“Yes,” he said, and although there were periods in which I was working primarily with Roshis Jishu Holmes and Bob Kennedy, Bernie was my teacher until he died. He continues to be my teacher. I am studying with him every day. Bernie was a difficult teacher for me. He could be frustrating and angering. 

My frustration came to a head as I watched some of Roshi Kennedy’s students proceed rapidly to transmission. Had Bernie made a mistake in making me a dharma holder? Maybe he’d done it in a moment of grief over Jishu’s passing. I’d already offered to let him off the hook once. Maybe I just wasn’t turning out to be the dharma student he’d thought I’d be. Again, I asked Bernie if he regretted making me a Dharma Holder. 

“No,” he said again. “No regrets.”

In a pique of frustration, I asked Bob, “Why don’t I switch and get transmission from you?” 

“No,” he said. “Bernie’s a very important teacher. He’s worth waiting for.”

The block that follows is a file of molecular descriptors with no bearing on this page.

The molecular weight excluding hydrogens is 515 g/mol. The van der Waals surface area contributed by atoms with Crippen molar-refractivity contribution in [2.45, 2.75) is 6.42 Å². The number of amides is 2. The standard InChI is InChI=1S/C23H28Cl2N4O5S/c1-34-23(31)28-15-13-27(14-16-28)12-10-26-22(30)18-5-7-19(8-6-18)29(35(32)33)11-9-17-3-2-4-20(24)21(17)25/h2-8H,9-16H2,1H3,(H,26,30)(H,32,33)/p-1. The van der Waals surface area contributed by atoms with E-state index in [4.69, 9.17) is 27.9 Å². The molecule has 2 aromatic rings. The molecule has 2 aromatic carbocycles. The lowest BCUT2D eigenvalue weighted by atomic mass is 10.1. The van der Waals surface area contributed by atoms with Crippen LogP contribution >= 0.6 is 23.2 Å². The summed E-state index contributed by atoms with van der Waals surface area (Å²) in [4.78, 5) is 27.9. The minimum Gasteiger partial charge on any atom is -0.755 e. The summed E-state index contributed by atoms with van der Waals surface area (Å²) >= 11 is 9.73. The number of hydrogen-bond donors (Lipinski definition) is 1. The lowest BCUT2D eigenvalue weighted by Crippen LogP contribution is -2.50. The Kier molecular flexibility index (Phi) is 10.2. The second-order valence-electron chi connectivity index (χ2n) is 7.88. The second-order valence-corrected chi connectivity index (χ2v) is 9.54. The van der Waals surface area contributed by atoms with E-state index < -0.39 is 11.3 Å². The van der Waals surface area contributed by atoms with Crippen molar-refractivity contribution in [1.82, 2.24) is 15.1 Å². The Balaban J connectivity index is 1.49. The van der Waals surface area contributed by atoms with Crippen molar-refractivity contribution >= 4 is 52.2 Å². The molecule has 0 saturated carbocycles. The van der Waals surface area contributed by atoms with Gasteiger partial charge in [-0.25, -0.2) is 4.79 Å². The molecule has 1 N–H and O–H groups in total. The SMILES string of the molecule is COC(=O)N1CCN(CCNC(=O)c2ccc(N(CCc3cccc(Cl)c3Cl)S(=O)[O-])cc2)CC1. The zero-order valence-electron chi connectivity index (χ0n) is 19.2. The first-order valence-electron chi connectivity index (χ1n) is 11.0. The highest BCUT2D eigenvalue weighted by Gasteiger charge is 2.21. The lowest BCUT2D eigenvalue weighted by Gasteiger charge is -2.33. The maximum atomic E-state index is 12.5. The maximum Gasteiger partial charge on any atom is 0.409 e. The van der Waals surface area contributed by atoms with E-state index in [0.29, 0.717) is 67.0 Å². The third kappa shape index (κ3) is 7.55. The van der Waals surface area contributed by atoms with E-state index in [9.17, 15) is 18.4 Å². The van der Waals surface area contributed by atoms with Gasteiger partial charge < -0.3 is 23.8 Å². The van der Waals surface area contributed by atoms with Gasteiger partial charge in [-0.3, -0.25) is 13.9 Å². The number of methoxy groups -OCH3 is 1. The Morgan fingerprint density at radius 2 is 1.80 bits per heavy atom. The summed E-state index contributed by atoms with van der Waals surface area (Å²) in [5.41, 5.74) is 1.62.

I waited. Would I ever get transmission? Perhaps not. I would just be a Dharma Holder, carrying forward Bernie’s Zen of social entrepreneurship. I would just keep putting one foot in front of the other as we moved toward the opening of our first charter school. Hsiang-yen became my hero.

It’s one of my favorite koans. Hsiang-yen frustrated by his failure to gain the approval of his teacher, Kuei-shan, dropped all ambition, taking up the care of an abandoned temple. Carrying on Bernie’s social entrepreneurship dharma was my abandoned temple. 

Each day, Hsiang-yen meticulously swept the temple grounds, tended to the altar. I wrote and rewrote our first charter application. I didn’t need the rest of the koan.  I just kept sweeping. Our first charter was approved. 

One day, Hsiang-yen swept a stone into the air, striking a bamboo, thwock! That thwock awakened Hsiang-yen.